On Falling (Blue Spruce)

Joanna Klink

Dusk fell every night. Things
fall. Why should I
have been surprised. 

Before it was possible
to imagine my life
without it, the winds

arrived, shattering air
and pulling the tree
so far back its roots,

ninety years, ripped
and sprung. I think
as it fell it became

unknowable. Every day
of my life now I cannot
understand. The force

of dual winds lifting
ninety years of stillness
as if it were nothing,

as if it hadn’t held every
crow and fog, emptying
night from its branches. 

The needles fell. The pinecones
dropped every hour
on my porch, a constant

irritation. It is enough
that we crave objects,
that we are always

looking for a way
out of pain. What is beyond
task and future sits right

before us, endlessly
worthy. I have planted
a linden, with its delicate

clean angles, on a plot
one tenth the size. Some change
is too great. 

Somewhere there is a field,
white and quiet, where a tree
like this one stands,

made entirely of
hovering. Nothing will
hold me up like that again.
 

More by Joanna Klink

Given

And I carried to that emptiness
between us the birds
that had been calling out

           all night.  I carried an old
              bicycle, a warm meal,
              some time to talk.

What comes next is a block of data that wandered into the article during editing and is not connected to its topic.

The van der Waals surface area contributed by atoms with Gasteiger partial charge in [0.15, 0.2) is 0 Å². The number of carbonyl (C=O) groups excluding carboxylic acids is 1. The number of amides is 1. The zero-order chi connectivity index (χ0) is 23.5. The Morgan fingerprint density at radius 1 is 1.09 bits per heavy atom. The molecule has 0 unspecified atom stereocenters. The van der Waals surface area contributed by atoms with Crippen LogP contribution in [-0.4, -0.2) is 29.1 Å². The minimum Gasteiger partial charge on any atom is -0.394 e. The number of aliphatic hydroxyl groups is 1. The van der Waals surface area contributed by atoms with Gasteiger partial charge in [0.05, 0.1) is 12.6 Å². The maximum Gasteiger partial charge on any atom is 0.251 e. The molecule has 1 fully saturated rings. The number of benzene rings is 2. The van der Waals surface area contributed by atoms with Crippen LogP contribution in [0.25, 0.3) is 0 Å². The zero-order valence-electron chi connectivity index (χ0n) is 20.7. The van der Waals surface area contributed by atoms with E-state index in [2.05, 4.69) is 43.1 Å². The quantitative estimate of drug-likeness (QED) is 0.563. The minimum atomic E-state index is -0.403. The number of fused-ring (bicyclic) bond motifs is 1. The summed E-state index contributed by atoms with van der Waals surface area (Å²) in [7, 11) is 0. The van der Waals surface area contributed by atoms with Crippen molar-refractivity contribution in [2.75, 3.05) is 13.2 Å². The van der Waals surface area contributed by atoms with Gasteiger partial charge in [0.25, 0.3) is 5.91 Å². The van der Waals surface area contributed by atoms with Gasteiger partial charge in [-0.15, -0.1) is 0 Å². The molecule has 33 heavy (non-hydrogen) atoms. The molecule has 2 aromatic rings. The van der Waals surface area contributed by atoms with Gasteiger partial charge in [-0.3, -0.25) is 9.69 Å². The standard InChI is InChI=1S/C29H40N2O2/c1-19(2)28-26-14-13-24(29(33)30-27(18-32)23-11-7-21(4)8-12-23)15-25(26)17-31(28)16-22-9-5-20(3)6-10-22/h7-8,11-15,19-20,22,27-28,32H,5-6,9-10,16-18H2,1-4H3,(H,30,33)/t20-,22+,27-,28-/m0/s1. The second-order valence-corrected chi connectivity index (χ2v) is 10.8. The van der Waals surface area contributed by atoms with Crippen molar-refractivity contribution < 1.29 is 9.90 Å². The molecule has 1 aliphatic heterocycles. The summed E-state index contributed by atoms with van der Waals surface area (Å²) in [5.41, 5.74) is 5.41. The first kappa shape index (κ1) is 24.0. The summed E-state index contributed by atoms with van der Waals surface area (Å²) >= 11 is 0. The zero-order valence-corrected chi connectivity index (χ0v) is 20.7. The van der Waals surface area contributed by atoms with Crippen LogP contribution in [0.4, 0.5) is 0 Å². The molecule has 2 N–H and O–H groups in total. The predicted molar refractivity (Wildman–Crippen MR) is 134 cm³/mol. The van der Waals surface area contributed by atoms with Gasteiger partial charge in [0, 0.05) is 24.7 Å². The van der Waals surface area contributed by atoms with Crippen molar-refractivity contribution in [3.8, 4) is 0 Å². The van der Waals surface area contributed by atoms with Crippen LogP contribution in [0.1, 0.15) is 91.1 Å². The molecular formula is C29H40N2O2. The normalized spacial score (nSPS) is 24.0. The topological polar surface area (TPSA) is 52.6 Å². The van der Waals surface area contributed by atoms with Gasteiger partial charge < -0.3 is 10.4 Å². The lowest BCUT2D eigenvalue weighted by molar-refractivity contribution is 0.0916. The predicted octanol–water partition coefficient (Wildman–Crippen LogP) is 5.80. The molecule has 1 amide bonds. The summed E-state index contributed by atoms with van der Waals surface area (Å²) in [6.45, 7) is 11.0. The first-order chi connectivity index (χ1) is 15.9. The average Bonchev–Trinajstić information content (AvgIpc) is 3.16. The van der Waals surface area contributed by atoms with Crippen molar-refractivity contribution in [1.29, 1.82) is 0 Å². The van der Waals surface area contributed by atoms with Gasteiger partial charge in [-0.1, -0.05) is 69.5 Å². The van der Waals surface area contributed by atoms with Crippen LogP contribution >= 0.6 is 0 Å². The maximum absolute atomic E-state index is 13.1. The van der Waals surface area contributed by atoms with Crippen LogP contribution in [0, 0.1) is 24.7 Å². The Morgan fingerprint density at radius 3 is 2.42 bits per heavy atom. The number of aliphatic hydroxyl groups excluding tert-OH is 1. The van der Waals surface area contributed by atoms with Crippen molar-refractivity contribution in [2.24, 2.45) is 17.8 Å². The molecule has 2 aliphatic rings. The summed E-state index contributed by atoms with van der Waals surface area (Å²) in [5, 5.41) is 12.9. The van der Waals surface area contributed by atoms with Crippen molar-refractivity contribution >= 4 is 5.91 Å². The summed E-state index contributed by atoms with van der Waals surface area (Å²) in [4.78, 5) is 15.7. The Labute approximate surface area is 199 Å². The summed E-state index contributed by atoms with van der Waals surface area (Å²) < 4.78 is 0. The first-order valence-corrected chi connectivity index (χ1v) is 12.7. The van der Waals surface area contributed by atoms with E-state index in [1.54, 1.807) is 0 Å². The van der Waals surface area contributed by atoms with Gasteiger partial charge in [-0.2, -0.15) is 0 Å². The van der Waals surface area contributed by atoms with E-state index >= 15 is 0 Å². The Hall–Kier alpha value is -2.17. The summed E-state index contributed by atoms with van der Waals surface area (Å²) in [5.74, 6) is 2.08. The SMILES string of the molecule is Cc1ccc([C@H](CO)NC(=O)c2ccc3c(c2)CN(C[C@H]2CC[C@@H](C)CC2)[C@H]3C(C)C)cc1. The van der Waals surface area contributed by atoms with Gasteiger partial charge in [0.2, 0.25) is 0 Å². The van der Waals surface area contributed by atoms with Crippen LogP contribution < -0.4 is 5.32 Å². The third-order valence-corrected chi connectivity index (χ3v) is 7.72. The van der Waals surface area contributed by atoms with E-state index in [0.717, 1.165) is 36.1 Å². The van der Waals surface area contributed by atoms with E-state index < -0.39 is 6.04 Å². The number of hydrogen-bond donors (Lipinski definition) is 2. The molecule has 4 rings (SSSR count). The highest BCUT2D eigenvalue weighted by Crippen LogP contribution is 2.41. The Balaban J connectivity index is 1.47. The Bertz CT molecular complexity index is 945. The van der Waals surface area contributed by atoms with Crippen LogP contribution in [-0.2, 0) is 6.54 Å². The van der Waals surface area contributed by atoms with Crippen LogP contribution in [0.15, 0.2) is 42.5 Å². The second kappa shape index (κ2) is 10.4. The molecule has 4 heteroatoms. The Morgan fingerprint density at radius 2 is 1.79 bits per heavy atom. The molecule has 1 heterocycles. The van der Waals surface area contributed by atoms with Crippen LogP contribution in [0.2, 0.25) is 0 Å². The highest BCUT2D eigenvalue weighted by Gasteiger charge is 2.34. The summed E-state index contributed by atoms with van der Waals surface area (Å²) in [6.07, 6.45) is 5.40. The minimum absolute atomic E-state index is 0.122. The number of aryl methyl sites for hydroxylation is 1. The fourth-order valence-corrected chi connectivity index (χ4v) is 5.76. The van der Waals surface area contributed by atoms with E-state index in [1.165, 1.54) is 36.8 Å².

I would have brought
them to you sooner
but was afraid your own

              hopelessness would keep you
              crouched there.  If you spring up,
              let it not be against me

but like a weed or a
fountain.  I grant you
the hard spine of your

              childhood.  I grant you
              the frowning arc of this morning.
              If I could I would grant you

a bright throat and even
brighter eyes, this whole hill
of olive trees, its

              calmness of purpose.
              Let me not forget
              ever what I owe you.

I have loved the love
you felt for those gardens
and I would grant you

              the always steadying
              presence of seeds. 
              I bring to that trouble

between us a bell that might
blur into air.  I bring the woods
and a sense of what lives there.

              Like you, I turn to sunlight for
              answers.  Like you, I am
              not sure where it has gone.
 

 

from "3 Bewildered Landscapes”


STARS, SCATTERSTILL. Constellations of people and quiet. 

Those nights when nothing catches, nothing also is artless. 

I walked for hours in those forests, my legs a canvas of scratches,

trading on the old hopes—we were meant to be lost. But being lost

means not knowing what it means. Inside the meadow is the grass,

rich with darkness. Inside the grass is the wish to be rooted, inside the rain

the wish to dissolve. What you think you live for you may not live for. 

One star goes out. One breath lifts inside a crow inside a field.

Related Poems

A Poison Tree

I was angry with my friend:
I told my wrath, my wrath did end.
I was angry with my foe:
I told it not, my wrath did grow.

And I watered it in fears
Night and morning with my tears,
And I sunned it with smiles
And with soft deceitful wiles.

And it grew both day and night,
Till it bore an apple bright,
And my foe beheld it shine,
And he knew that it was mine,--

And into my garden stole
When the night had veiled the pole;
In the morning, glad, I see
My foe outstretched beneath the tree.